Closing in now on 56 years of age, my bucket list of live acts to see has grown progressively smaller. Some acts, such as The Beatles, Jimi Hendrix and Elvis, will remain forever on that missed list. But perhaps the one I regret most missing in the days of my youth is the mighty Pink Floyd. Even as a young lad, I was fascinated and captivated by the wonderfully weird cover art by Storm Thorgerson. The band’s sound, too, had a remarkably unique timbre, with the emotionally drenched guitar work and soothing voice of David Gilmour colliding with the awkwardly angular bass lines and edgy vocals of Roger Waters. They created musical tension on tape, and interpersonal tension in real life, leading to the band’s division and ultimate demise. With the passing of Richard Wright, the ship of seeing the authentic Pink Floyd definitively sailed off into the night.
Seeing The Australian Pink Floyd Show in Denver, therefore, was never going to substitute for the real thing. But damn if it didn’t come pretty dang close! Not that anyone on stage had any physical resemblance to the original members, but the sound…the light show…the vibe. It was a thoroughly enjoyable evening with just enough Aussie modifications to add some visual humor to the gig. The crowd was a mature bunch, some clearly ready to transport back to their younger days of drug-infused classic rock. Judging from their response, The Australian Pink Floyd Show successfully provided a musical time machine that spotlighted the fantastic music and creative visuals that cemented Floyd’s reputation as a stellar live act in the 70s and 80s.
The first set showcased the entire “Dark Side of the Moon” album, celebrating is uncanny 50 year as the third best-selling studio album of all time, played in sequential order. While I generally feel like I never need to hear the overplayed songs of that record ever again, the live renditions were really well done, with the backup trio of Lorelei McBroom, Emily Lynn and Lara Smiles adding valuable layers of vocal sheen. Grant one additional point towards authenticity, since McBroom toured with the original Pink Floyd on the “A Momentary Lapse of Reason” and “Delicate Sound of Thunder” tours. As for the rest of the members on stage, they served the song rather than drawing any particular attention to themselves.
The spectacular light show enhanced the “Dark Side of the Moon” performance tremendously, with images of Putin, Trump and other targets of liberals gracing the screen during the “lunatics on the grass” section. The round video screen, with multi-color spotlights rounding the frame morphed into a multitude of visual spectacles that were pure eye candy supporting the sonically pristine audio. One needn’t have dabbled in drugs to find the show quite a trip. In concluding the record, the band leapt into “On the Turning Away” from 1987’s “A Momentary Lapse of Reason” album, which did not have Roger Waters’ involvement. The song slotted in so well it simply solidified the legitimacy of the post Waters Floyd. Set one wrapped up with the anthemic “Another Brick in the Wall,” with an eye-catching inflatable teacher character towering massively over the band on stage with the bizarre Floyd-esque art style fully intact. “Hey, teacher! Leave those kids alone!”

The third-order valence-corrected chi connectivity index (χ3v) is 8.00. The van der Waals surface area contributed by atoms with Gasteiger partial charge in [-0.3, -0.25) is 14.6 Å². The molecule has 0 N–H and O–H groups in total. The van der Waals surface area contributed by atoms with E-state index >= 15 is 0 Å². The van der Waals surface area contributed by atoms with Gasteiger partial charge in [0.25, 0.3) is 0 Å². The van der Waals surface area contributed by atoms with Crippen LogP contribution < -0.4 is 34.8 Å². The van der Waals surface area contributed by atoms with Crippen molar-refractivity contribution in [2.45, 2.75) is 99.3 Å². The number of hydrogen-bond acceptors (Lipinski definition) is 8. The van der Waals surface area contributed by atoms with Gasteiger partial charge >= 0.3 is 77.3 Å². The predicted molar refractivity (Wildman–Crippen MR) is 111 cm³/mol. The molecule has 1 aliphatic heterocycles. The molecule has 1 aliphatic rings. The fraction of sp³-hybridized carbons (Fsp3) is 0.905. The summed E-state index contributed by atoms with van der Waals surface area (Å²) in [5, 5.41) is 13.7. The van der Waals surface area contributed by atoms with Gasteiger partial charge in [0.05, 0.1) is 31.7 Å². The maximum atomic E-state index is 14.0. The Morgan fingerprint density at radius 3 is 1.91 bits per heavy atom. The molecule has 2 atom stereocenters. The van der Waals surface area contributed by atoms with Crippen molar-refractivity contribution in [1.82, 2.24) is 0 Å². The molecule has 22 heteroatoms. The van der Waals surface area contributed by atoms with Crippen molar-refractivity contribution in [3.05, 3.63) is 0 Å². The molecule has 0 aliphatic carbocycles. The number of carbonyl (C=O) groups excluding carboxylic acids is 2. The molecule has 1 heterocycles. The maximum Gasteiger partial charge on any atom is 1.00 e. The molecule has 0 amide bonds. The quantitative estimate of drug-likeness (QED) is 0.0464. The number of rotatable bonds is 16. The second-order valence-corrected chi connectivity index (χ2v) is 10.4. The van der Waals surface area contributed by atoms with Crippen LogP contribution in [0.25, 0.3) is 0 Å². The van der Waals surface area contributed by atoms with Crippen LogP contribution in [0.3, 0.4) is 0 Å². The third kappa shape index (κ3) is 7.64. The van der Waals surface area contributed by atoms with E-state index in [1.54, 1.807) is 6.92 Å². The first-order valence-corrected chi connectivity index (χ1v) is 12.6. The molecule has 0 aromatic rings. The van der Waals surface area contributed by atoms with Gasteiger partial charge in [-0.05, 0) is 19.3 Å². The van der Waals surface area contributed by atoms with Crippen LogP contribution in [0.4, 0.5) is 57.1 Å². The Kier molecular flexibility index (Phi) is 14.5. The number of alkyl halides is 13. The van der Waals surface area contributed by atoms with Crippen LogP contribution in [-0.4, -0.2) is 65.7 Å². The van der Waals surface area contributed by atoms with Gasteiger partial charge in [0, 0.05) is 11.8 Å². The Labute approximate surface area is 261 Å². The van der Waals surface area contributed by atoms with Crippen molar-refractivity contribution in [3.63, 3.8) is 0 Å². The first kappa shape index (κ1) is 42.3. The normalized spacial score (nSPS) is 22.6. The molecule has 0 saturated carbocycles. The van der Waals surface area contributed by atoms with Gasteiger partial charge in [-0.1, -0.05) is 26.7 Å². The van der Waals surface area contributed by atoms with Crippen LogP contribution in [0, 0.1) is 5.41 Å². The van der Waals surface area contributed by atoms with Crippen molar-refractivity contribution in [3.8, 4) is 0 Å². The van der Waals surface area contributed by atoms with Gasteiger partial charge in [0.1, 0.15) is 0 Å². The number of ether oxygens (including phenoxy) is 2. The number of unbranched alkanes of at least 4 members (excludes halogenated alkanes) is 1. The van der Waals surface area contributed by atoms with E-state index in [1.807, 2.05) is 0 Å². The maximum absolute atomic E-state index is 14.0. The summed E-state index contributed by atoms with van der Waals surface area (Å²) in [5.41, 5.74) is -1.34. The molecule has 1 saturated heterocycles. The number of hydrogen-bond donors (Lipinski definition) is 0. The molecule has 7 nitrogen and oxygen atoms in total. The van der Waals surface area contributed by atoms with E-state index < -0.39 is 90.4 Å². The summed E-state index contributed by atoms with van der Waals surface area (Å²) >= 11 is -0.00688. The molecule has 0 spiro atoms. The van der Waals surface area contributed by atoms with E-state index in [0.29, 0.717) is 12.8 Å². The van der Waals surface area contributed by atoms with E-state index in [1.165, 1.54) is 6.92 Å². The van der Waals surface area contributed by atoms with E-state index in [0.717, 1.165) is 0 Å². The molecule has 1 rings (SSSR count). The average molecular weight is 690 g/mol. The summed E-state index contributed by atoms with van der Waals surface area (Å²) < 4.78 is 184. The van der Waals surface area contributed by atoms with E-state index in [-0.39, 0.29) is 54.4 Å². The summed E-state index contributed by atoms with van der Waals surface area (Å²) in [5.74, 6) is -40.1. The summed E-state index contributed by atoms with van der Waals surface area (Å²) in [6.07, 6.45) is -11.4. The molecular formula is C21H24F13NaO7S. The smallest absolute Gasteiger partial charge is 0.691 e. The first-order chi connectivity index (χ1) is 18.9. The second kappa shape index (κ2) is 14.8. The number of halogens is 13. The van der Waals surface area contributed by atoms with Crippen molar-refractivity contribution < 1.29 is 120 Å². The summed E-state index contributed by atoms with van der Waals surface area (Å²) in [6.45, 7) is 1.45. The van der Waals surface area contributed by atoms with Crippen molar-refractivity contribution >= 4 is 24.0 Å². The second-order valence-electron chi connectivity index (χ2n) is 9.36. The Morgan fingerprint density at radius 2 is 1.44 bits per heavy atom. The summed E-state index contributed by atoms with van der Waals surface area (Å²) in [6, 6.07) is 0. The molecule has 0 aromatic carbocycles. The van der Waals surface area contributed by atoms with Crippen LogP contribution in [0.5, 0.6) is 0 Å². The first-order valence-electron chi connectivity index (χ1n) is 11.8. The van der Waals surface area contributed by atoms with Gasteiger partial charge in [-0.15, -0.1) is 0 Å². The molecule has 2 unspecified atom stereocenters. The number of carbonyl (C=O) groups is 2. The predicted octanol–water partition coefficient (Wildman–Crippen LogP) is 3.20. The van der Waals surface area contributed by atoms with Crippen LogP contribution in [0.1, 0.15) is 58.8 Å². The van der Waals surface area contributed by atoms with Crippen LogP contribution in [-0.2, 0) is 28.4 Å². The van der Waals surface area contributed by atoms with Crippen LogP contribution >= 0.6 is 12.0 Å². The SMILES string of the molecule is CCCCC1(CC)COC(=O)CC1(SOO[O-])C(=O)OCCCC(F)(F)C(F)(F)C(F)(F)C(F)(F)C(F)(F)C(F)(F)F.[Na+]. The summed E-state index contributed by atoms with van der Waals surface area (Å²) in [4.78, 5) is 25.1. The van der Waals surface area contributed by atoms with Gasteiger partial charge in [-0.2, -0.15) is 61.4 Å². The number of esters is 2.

After a 15-minute intermission, the natural choice of “In the Flesh” called the crowd back into its rock trance as the band expertly explored the finer moments of the “Wish You Were Here” album. The dramatically building “High Hopes” proved to be an emotionally poignant highlight of the second set. And from there, the visual and musical intensity just continued to build. The stunning visuals of “Pigs” were entertaining and captivating and the terrifying opening of “One of These Days” gave way to a raucous prog instrumental romp that was absolutely on point, with green lasers flying everywhere. The set wrapped up with an energetic version of “Run Like Hell” that came off as an upbeat call for the entire hall to clap and dance. If that had been all, it would have been plenty. But the obvious choice for an encore, “Comfortably Numb,” took the crowd over the top with its gloriously reproduced guitar solo and vocal harmonies.
The music of Pink Floyd is so iconic, it’s probably very difficult to recreate without disappointment. But hats off to the lads from down under, who after playing more gigs than the actual band themselves, have fine-tuned their performance into a very well-oiled machine. While one might take exception to the lack of spontaneity and risk in the show, the simple truth is that they’ve crafted a wonderful tribute that evokes much of the spirit and vibe of the original act, and it is certainly worth seeing if it rolls through your town. Gigantic bouncing inflatable kangaroo and all!
Set 1: “Dark Side of the Moon” and More
- Speak to Me
- Breathe (In the Air)
- On the Run
- The Great Gig in the Sky
- Us and Them
- Any Colour You Like
- Brain Damage
- On the Turning Away
- The Happiest Days of Our Lives
- Another Brick in the Wall, Part 2
- In the Flesh?
- See Emily Play
- Shine On You Crazy Diamond (Parts I-V)
- Welcome to the Machine
- Wish You Were Here
- High Hopes
- Pigs (Three Different Ones)
- One of These Days
- Run Like Hell
- Comfortably Numb
THE AUSTRALIAN PINK FLOYD Photo Gallery: